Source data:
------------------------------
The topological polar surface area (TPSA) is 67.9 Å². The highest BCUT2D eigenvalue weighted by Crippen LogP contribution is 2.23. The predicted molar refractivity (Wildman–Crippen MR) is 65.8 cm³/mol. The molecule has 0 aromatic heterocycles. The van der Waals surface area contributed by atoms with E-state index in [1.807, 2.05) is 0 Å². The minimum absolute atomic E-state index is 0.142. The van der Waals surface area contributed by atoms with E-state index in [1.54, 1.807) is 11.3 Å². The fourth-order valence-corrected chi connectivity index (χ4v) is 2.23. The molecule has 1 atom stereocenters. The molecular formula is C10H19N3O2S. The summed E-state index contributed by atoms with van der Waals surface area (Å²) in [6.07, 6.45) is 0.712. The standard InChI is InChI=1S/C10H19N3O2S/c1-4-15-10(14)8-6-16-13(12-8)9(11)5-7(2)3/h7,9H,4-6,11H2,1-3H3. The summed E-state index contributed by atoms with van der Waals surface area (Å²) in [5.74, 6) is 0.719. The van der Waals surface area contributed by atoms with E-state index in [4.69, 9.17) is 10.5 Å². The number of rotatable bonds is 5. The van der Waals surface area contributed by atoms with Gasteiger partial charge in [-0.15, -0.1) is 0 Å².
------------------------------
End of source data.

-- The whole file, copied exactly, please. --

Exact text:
The topological polar surface area (TPSA) is 67.9 Å². The highest BCUT2D eigenvalue weighted by Crippen LogP contribution is 2.23. The predicted molar refractivity (Wildman–Crippen MR) is 65.8 cm³/mol. The molecule has 0 aromatic heterocycles. The van der Waals surface area contributed by atoms with E-state index in [1.807, 2.05) is 0 Å². The minimum absolute atomic E-state index is 0.142. The van der Waals surface area contributed by atoms with E-state index in [1.54, 1.807) is 11.3 Å². The fourth-order valence-corrected chi connectivity index (χ4v) is 2.23. The molecule has 1 atom stereocenters. The molecular formula is C10H19N3O2S. The summed E-state index contributed by atoms with van der Waals surface area (Å²) in [6.07, 6.45) is 0.712. The standard InChI is InChI=1S/C10H19N3O2S/c1-4-15-10(14)8-6-16-13(12-8)9(11)5-7(2)3/h7,9H,4-6,11H2,1-3H3. The summed E-state index contributed by atoms with van der Waals surface area (Å²) in [5.74, 6) is 0.719. The van der Waals surface area contributed by atoms with E-state index in [4.69, 9.17) is 10.5 Å². The number of rotatable bonds is 5. The van der Waals surface area contributed by atoms with Gasteiger partial charge in [-0.15, -0.1) is 0 Å².